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Abraham Marries Keturah


Abraham took another wife, whose name was Keturah. 2She bore him Zimran, Jokshan, Medan, Midian, Ishbak, and Shuah. 3Jokshan was the father of Sheba and Dedan. The sons of Dedan were Asshurim, Letushim, and Leummim. 4The sons of Midian were Ephah, Epher, Hanoch, Abida, and Eldaah. All these were the children of Keturah. 5Abraham gave all he had to Isaac. 6But to the sons of his concubines Abraham gave gifts, while he was still living, and he sent them away from his son Isaac, eastward to the east country.

The Death of Abraham

7 This is the length of Abraham’s life, one hundred seventy-five years. 8Abraham breathed his last and died in a good old age, an old man and full of years, and was gathered to his people. 9His sons Isaac and Ishmael buried him in the cave of Machpelah, in the field of Ephron son of Zohar the Hittite, east of Mamre, 10the field that Abraham purchased from the Hittites. There Abraham was buried, with his wife Sarah. 11After the death of Abraham God blessed his son Isaac. And Isaac settled at Beer-lahai-roi.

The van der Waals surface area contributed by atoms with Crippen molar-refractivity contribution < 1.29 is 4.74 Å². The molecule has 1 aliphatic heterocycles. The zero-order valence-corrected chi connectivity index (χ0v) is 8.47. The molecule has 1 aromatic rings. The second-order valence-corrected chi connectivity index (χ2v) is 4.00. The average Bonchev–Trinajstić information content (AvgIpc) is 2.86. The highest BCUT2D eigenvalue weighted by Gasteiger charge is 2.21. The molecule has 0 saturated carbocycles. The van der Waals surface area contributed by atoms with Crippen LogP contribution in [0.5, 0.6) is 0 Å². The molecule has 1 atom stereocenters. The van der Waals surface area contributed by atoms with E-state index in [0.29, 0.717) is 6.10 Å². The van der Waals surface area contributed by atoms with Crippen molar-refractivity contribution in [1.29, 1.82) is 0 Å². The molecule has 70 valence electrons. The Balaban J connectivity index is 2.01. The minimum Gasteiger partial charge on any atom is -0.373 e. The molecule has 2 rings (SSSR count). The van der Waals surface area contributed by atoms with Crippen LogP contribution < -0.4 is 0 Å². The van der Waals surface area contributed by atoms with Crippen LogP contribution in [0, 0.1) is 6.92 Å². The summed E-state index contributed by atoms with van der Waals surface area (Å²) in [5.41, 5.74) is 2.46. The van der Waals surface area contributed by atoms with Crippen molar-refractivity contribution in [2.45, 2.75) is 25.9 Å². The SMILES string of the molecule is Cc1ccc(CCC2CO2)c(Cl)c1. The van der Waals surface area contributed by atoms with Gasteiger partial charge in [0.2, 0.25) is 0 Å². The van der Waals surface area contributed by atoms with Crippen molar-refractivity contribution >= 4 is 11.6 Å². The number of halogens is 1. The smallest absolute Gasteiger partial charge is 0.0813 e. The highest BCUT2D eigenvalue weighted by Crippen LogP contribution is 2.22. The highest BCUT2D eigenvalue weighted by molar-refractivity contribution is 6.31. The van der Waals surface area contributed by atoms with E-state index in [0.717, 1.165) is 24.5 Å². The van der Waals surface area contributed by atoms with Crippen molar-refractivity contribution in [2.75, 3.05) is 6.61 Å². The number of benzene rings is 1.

Ishmael’s Descendants

12 These are the descendants of Ishmael, Abraham’s son, whom Hagar the Egyptian, Sarah’s slave-girl, bore to Abraham. 13These are the names of the sons of Ishmael, named in the order of their birth: Nebaioth, the firstborn of Ishmael; and Kedar, Adbeel, Mibsam, 14Mishma, Dumah, Massa, 15Hadad, Tema, Jetur, Naphish, and Kedemah. 16These are the sons of Ishmael and these are their names, by their villages and by their encampments, twelve princes according to their tribes. 17(This is the length of the life of Ishmael, one hundred thirty-seven years; he breathed his last and died, and was gathered to his people.) 18They settled from Havilah to Shur, which is opposite Egypt in the direction of Assyria; he settled down alongside of all his people.

The Birth and Youth of Esau and Jacob

19 These are the descendants of Isaac, Abraham’s son: Abraham was the father of Isaac, 20and Isaac was forty years old when he married Rebekah, daughter of Bethuel the Aramean of Paddan-aram, sister of Laban the Aramean. 21Isaac prayed to the L ord for his wife, because she was barren; and the L ord granted his prayer, and his wife Rebekah conceived. 22The children struggled together within her; and she said, “If it is to be this way, why do I live?” So she went to inquire of the L ord. 23And the L ord said to her,

“Two nations are in your womb,

and two peoples born of you shall be divided;

the one shall be stronger than the other,

the elder shall serve the younger.”